Numerous elements to add up against accused drug trafficker
THIS case allegedly involves about 1.5kg of speed buried in a pipe on a Sunshine Coast rural property, drugs tucked inside work benches in a Caloundra garage and $62,000 cash stashed behind a passenger side airbag in a Ford Falcon intercepted on the Bruce Highway.
A jury in Brisbane Supreme Court has heard these were among numerous elements that would prove William Myles Bush, 41, was trafficking ecstasy, speed, cocaine and marijuana on the Sunshine Coast between 2003 and 2011.
Defence barrister Andrew Hoare said suggested his client was not involved in the "significant and multi-faceted business" the Crown was alleging and sought an acquittal.
Crown prosecutor Todd Fuller said police intercepted Mr Bush and Gerald Joseph Panganiban in the Falcon near the Ettamogah Pub on June 24, 2009.
He said as well as the cash, police found 195 steroid tablets in a jar in the console and 4.5kg of marijuana in the boot.
Mr Fuller said, subsequently, police found 5741 ecstasy pills, 3.6kg of marijuana and drug lab glassware in a garage at Queen Street, Caloundra garage.
He said police intercepted the pair after a five-month investigation involving phone records, SMS, surveillance and a car tracker.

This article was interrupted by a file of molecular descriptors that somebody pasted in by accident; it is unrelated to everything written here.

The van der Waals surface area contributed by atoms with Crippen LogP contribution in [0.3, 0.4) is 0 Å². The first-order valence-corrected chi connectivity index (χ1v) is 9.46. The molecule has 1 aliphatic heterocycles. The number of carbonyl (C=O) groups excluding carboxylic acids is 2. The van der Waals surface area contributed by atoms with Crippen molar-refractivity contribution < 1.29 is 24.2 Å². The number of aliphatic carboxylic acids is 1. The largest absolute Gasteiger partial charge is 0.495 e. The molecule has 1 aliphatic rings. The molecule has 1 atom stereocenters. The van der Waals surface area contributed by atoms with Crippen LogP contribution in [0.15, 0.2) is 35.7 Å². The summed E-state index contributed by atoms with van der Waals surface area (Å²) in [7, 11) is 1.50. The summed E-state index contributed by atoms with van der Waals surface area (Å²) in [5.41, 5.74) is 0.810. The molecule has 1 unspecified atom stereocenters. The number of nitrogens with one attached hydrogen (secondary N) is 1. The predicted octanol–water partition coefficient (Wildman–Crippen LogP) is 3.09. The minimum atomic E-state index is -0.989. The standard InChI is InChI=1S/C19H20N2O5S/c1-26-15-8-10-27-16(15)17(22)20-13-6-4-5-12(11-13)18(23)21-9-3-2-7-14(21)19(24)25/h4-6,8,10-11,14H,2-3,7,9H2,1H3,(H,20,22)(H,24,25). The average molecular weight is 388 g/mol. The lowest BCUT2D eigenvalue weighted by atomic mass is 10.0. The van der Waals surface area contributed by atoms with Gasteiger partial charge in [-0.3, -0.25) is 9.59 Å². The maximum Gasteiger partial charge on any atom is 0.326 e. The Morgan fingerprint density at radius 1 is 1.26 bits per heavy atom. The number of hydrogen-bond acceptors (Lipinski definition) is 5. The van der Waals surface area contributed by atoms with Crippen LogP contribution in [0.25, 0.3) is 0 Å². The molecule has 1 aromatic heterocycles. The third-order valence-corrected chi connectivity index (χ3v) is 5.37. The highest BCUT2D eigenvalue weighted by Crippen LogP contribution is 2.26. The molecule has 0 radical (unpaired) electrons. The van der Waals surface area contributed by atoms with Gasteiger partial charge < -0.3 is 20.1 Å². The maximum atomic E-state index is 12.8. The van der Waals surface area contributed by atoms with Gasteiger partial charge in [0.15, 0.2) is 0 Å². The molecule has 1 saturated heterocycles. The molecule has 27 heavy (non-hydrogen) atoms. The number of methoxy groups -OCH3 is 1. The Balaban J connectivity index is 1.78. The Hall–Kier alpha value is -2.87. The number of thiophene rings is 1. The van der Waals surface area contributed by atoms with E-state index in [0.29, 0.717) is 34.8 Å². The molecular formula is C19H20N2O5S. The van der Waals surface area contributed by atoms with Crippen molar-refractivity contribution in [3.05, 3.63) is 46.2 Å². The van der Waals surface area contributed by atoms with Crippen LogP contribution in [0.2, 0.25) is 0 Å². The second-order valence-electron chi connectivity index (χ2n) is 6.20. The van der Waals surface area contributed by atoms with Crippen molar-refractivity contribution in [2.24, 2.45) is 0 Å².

Mr Fuller also mentioned witnesses would speak of a stack of cash burned in an oven, about $140,000 cash in a cryovac bag and $10,000 loose cash they had seen.
He said there would be two main witnesses who would talk about their interactions with Mr Bush.
One witness is expected to estimate there was a $250,000 turnover while he was invovled.
That witness allegedly collected 8000 pills, of which he received 1000 to onsell, from a house in the Byron Bay hinterland.
Mr Fuller said a financial analyst would show Mr Bush and had $66,000 unexplained income between July 1, 2007, and June 24, 2009, which did not include the $62,000 found in the car interception.
He that analysis included only the known expenses for Mr Bush.
"Obviously if a person is receiving cash and paying cash for something, unless they are aware of that expense having taken place it can't be taken into account," he said.
Mr Fuller said Mr Panganiban had just over $90,000 that could not be accounted for.
Mr Hoare said the jury must heavily scrutinise evidence from the Crown's two "critical witnesses".
"They have each received substantial discounts in penalty as a result of the evidence they will give before you," he said.
"That reduction is in fact dependent upon the giving evidence before you.
"You'll see there's a massive gap between credible and reliable evidence and what in fact the Crown is seeking to prove."